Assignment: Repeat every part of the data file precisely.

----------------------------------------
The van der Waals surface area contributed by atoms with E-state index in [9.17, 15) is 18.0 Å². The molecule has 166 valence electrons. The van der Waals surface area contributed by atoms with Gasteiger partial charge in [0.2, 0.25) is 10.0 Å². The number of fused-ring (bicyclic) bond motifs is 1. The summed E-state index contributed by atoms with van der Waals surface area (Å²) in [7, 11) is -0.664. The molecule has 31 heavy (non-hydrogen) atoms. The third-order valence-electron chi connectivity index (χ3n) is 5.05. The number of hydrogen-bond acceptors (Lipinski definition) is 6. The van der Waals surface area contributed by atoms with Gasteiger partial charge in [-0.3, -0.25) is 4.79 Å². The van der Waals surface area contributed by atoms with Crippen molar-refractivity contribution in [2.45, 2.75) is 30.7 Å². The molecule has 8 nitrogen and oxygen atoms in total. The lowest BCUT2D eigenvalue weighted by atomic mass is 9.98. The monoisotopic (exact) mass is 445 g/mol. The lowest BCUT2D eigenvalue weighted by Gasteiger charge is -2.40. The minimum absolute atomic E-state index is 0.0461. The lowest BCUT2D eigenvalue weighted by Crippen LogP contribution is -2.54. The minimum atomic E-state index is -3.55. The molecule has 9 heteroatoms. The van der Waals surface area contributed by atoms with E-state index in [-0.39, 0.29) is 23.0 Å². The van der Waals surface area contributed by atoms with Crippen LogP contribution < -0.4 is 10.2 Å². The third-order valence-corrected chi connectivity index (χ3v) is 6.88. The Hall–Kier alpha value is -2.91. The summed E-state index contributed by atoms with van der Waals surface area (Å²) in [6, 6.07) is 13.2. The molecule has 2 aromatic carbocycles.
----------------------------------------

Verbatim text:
The van der Waals surface area contributed by atoms with E-state index in [9.17, 15) is 18.0 Å². The molecule has 166 valence electrons. The van der Waals surface area contributed by atoms with Gasteiger partial charge in [0.2, 0.25) is 10.0 Å². The number of fused-ring (bicyclic) bond motifs is 1. The summed E-state index contributed by atoms with van der Waals surface area (Å²) in [7, 11) is -0.664. The molecule has 31 heavy (non-hydrogen) atoms. The third-order valence-electron chi connectivity index (χ3n) is 5.05. The number of hydrogen-bond acceptors (Lipinski definition) is 6. The van der Waals surface area contributed by atoms with Gasteiger partial charge in [-0.3, -0.25) is 4.79 Å². The van der Waals surface area contributed by atoms with Crippen molar-refractivity contribution in [2.45, 2.75) is 30.7 Å². The molecule has 8 nitrogen and oxygen atoms in total. The lowest BCUT2D eigenvalue weighted by atomic mass is 9.98. The monoisotopic (exact) mass is 445 g/mol. The lowest BCUT2D eigenvalue weighted by Gasteiger charge is -2.40. The minimum absolute atomic E-state index is 0.0461. The lowest BCUT2D eigenvalue weighted by Crippen LogP contribution is -2.54. The minimum atomic E-state index is -3.55. The molecule has 9 heteroatoms. The van der Waals surface area contributed by atoms with E-state index in [-0.39, 0.29) is 23.0 Å². The van der Waals surface area contributed by atoms with Crippen LogP contribution < -0.4 is 10.2 Å². The third-order valence-corrected chi connectivity index (χ3v) is 6.88. The Hall–Kier alpha value is -2.91. The summed E-state index contributed by atoms with van der Waals surface area (Å²) in [6, 6.07) is 13.2. The molecule has 2 aromatic carbocycles.